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India on a print

Printmaking or the process of making art by printing began in India in the 17th century but it became recognised as a medium of art only in the late 1940s, via Raja Ravi Varma’s iconic works. The artist even started his own oleograph press and thus managed to reach households across the subcontinent. Later, in the 1950s, the Progressive Artists Group that included MF Husain, Tyeb Mehta, Akbar Padamsee and AA Raiba started a print studio and produced prints.


An original print of one of Gayathri K’s artworks

With an aim to revive and promote the medium, Jehangir Art Gallery is playing host to The Grand Print Making Show where you can browse through works by 170 artists from across India. Organised by the NGO Akhil Bharatiya Manav Vikas Sanstha and the International Creative Art Center, the event will feature artworks by the greats like FN Souza, Akbar Padamsee, Jatin Das, Madhukar Munde and Lalitha Lajmi. Some of the works have been sourced especially for the show.

Giving a preview on what the exhibition has to offer, curator Ravindra Mardia says, “Such exhibitions are rare in India. An earlier event was held in 1999 with about 40 artists while the next was in 2012 with nearly 100 artists. Though printmaking is popular in the West, it is still in a nascent stage here. Most art lovers who cannot afford expensive works by great artists invest in prints. Each limited edition print is made by hand, by the artist and is personally signed.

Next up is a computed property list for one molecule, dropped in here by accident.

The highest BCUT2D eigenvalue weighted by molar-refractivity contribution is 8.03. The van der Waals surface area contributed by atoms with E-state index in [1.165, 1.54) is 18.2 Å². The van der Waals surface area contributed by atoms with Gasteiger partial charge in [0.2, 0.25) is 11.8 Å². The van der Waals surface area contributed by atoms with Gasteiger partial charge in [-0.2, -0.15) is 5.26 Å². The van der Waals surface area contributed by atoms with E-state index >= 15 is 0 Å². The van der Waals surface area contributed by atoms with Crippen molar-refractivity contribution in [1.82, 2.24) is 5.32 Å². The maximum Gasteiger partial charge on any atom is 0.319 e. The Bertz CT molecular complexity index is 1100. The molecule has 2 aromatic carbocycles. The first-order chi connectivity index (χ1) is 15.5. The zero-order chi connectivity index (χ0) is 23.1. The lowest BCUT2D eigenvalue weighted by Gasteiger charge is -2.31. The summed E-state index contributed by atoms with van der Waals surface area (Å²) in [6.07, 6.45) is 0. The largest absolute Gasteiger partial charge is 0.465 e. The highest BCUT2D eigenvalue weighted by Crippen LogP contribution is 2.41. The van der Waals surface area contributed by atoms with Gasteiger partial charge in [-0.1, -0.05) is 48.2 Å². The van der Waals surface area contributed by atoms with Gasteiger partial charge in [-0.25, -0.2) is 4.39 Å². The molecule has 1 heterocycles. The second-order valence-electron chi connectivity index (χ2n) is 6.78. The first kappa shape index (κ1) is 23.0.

It’s the best way to start a collection of fine arts at reasonable prices.”

He adds that there is lot of confusion among the public regarding printmaking. “It is not like mechanical offset printing.

In the case of printmaking, each print is personally done by the artist and is limited edition, which is mentioned on each print,” he adds, emphasising that prints are an original work done via a creative process in which an artist can play around with colours, tints and tones to produce something totally new.
The exhibition will cover every nuance of printmaking including etching, wood cut, serigraph, lithograph and digital prints. The aim of this show is to encourage people to have a piece of heritage art in their home and to show people how they make for a wise and economical investment.

Till June 30, 11 am to 7 pm
At Jehangir Art Gallery,
Kala Ghoda. CALL 22843989
Cost Rs 5,000 onwards 

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